Waltham Forest Town HallPolitics can seem a complex and sometimes remote issue for people to get involved in. If you understand a little bit about how things work, you have the opportunity to influence how things are done in Walthamstow and how to make it a better place to live.

Here, we try to set out a simple guide to politics in Walthamstow which will hopefully make it a bit easier for everyone to understand. We are not trying to put forward a particular political viewpoint (and if you think we are, email us).

Walthamstow’s political map

In Walthamstow we have got two levels of representation: one relates to our MP and one relates to the Council. Walthamstow is a parliamentary constituency, which means that there is an MP for Walthamstow (see below). Walthamstow constituency runs, roughly, from Forest Road down to Lea Bridge Road, and from Tottenham Hale across to Woodford Road.

The Council covers a slightly larger area. Walthamstow is in the London Borough of Waltham Forest, and the council covers the Waltham Forest area. This means that it covers not only all of Walthamstow, but parts of Chingford (up to Chingford Green) and parts of Leyton (down just south of Leyton tube station) as well.

Your MP and your councillors

Your MP is the person who represents you in parliament. The MP for Walthamstow is Stella Creasy, from the Labour party. Stella Creasy gained 51.8% of the vote in the 2010 General Election, and replaced the former Walthamstow MP Neil Gerrard (also Labour), who had represented the area since 1992.

As well as an MP, you also have three local councillors who represent you on the council. There are sixty councillors in total across Waltham Forest, which is three for each ward. A list of councillors and which wards they represent can be found here. Overall, the council is Labour-led – which means that there are more Labour councillors (36) than there are Conservative (18) or Liberal Democrat (6).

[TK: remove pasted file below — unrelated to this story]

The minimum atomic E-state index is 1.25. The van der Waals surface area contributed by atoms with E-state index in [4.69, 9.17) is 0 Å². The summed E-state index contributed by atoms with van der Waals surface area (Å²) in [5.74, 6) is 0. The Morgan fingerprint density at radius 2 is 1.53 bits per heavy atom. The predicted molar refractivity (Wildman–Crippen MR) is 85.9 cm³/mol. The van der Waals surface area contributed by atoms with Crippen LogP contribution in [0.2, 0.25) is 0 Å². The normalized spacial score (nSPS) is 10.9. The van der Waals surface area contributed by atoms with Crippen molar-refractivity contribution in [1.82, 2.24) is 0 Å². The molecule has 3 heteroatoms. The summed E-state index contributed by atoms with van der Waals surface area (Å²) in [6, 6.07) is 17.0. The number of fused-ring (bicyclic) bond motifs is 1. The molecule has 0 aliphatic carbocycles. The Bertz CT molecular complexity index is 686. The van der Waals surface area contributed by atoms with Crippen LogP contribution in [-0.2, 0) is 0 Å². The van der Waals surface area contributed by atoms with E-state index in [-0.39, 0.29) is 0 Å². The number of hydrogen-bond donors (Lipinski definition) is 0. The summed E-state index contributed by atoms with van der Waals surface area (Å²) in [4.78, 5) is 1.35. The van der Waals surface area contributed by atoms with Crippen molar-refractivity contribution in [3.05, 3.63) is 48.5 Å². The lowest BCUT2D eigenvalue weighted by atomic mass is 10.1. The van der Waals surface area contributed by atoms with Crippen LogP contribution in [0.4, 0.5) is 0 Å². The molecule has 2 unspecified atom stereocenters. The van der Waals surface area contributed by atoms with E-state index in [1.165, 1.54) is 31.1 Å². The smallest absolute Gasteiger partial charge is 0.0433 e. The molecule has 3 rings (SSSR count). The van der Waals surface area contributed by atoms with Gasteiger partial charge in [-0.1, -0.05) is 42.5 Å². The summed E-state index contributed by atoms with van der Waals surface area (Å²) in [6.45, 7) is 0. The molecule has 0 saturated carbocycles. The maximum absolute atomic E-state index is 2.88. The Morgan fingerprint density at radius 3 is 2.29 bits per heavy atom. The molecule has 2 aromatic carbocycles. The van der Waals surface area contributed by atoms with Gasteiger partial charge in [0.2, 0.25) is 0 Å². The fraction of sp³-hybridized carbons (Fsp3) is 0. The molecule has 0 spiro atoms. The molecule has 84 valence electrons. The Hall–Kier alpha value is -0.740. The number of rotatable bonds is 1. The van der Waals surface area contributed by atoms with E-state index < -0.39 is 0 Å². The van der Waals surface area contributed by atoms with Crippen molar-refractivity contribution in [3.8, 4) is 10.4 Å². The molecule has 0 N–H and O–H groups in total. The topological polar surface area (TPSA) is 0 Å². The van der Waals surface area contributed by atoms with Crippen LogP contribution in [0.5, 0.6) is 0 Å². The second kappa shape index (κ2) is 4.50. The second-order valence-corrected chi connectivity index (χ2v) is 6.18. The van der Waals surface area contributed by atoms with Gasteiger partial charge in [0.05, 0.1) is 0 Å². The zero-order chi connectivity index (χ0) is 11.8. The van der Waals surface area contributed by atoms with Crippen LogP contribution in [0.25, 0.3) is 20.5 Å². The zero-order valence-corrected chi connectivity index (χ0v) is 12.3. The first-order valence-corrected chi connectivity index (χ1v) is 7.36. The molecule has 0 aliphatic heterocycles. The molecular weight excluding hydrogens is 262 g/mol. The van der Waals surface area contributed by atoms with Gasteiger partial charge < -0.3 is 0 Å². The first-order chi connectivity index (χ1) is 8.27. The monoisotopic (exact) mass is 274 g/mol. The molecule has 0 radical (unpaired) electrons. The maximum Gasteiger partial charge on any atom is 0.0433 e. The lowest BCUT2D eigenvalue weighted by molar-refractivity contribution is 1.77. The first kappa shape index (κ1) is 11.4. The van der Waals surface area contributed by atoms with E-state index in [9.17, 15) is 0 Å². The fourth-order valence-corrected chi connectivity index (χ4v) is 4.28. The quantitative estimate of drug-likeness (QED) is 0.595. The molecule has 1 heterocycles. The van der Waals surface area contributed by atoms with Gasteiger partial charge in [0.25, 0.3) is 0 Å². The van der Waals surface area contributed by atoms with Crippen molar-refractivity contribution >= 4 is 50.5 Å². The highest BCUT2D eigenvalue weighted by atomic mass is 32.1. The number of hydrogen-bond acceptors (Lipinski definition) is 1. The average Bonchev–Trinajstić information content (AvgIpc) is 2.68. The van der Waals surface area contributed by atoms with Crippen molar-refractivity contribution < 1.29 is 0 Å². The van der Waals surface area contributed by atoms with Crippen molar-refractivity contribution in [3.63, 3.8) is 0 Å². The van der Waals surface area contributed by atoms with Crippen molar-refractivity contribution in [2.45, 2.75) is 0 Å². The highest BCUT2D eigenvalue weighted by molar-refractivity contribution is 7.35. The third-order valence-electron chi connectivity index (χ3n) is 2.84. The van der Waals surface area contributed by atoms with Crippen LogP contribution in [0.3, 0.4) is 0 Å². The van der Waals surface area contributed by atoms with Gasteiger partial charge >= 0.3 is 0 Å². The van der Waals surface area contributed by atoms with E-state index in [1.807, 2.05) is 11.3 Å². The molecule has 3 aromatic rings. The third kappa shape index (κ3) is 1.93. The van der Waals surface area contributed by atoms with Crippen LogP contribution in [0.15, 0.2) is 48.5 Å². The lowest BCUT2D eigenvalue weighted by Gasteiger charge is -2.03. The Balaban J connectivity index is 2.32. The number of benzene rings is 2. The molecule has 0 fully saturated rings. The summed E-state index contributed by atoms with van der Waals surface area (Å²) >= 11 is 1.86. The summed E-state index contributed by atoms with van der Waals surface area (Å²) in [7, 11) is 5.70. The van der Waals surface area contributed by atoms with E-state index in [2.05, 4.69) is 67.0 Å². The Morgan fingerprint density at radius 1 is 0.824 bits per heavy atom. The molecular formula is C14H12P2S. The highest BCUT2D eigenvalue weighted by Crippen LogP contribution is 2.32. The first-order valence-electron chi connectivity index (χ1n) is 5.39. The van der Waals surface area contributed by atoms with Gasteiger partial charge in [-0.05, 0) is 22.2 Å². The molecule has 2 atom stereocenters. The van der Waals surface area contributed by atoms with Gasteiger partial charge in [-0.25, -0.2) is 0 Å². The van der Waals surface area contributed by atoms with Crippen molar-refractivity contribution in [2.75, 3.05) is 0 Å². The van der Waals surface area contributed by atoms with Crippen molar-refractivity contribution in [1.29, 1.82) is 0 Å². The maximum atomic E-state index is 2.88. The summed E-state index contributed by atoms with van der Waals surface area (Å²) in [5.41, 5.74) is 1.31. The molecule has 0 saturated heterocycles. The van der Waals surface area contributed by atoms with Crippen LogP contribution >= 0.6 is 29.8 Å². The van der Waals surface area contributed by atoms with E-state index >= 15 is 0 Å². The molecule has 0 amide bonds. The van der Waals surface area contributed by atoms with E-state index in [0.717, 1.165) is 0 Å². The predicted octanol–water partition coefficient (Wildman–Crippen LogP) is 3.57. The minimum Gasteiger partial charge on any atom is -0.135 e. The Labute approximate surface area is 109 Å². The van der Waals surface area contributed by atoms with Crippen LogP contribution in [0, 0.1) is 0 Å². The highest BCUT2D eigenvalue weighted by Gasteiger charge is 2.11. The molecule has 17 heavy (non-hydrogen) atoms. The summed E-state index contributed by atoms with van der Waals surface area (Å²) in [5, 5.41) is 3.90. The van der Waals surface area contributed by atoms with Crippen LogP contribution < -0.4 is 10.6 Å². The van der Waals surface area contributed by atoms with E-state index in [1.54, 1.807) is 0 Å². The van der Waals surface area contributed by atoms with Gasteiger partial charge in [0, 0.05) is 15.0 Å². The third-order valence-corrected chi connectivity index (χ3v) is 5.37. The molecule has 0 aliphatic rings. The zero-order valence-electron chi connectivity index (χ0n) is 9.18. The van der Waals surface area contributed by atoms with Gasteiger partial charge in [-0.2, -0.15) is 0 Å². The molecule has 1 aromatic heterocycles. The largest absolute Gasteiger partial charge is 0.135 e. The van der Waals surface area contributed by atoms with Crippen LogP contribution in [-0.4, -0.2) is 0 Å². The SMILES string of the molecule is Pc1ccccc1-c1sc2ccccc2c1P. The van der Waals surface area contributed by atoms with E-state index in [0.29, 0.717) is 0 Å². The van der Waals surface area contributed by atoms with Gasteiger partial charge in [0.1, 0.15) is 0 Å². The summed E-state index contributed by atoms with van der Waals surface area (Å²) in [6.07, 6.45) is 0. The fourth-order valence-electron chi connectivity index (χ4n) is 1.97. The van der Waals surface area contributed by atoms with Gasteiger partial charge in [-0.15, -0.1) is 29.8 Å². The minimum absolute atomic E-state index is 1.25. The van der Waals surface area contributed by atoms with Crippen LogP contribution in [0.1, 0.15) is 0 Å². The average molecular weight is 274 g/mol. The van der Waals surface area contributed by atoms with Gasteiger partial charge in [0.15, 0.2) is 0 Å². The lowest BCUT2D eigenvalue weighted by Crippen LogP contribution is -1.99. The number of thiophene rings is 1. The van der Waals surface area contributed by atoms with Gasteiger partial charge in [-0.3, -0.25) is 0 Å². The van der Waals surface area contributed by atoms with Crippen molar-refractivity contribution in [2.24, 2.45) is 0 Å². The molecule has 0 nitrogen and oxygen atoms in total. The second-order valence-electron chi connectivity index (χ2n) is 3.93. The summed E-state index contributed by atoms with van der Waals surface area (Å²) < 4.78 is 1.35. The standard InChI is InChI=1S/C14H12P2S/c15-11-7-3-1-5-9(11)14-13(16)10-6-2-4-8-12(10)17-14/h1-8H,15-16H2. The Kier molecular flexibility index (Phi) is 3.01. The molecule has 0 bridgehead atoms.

So who do I talk to about what?

It is worth finding out who your local councillors are. Much like your MP, they are there to represent your views and to help when things go wrong. Councillors can help with issues which the council is responsible for, such as recycling, parking, community safety or leisure facilities. Your MP can also help with these things but councillors represent a smaller area and will have more regular contact with council officers, so they are your best bet to start off with.

Your MP is there to deal with larger or more complex problems or issues (sometimes called “case work”), such as housing, benefits or visa issues, or where your local councillor has been unable to assist for whatever reason. An MP will often also work on larger issues affecting the whole area, such as the future of the Walthamstow Stadium.

Walthamstow’s political scene

Labour, Liberal Democrats and Conservatives have all had candidates in recent elections in Walthamstow. The Green Party also had a candidate in the General Election in May 2010.

Traditionally, Walthamstow and Leyton have had Labour MPs and a mixture of Labour and Liberal Democrat local councillors. You will see above that there are eighteen Conservative councillors on Waltham Forest council, and they all represent areas in Chingford (including the area of Hale End south of the North Circular, which some people think of as being part of Walthamstow).

If you’re interested in becoming politically active yourself, you are best off contacting the local branch of your local political party. Labour, Liberal Democrats and Green Party all have local parties. The Conservatives are most active via their Chingford branch.

Anything else you need to know?

We hope that is useful in setting out quite simply the political scene in Walthamstow. If you’d like to see anything else included here, email us.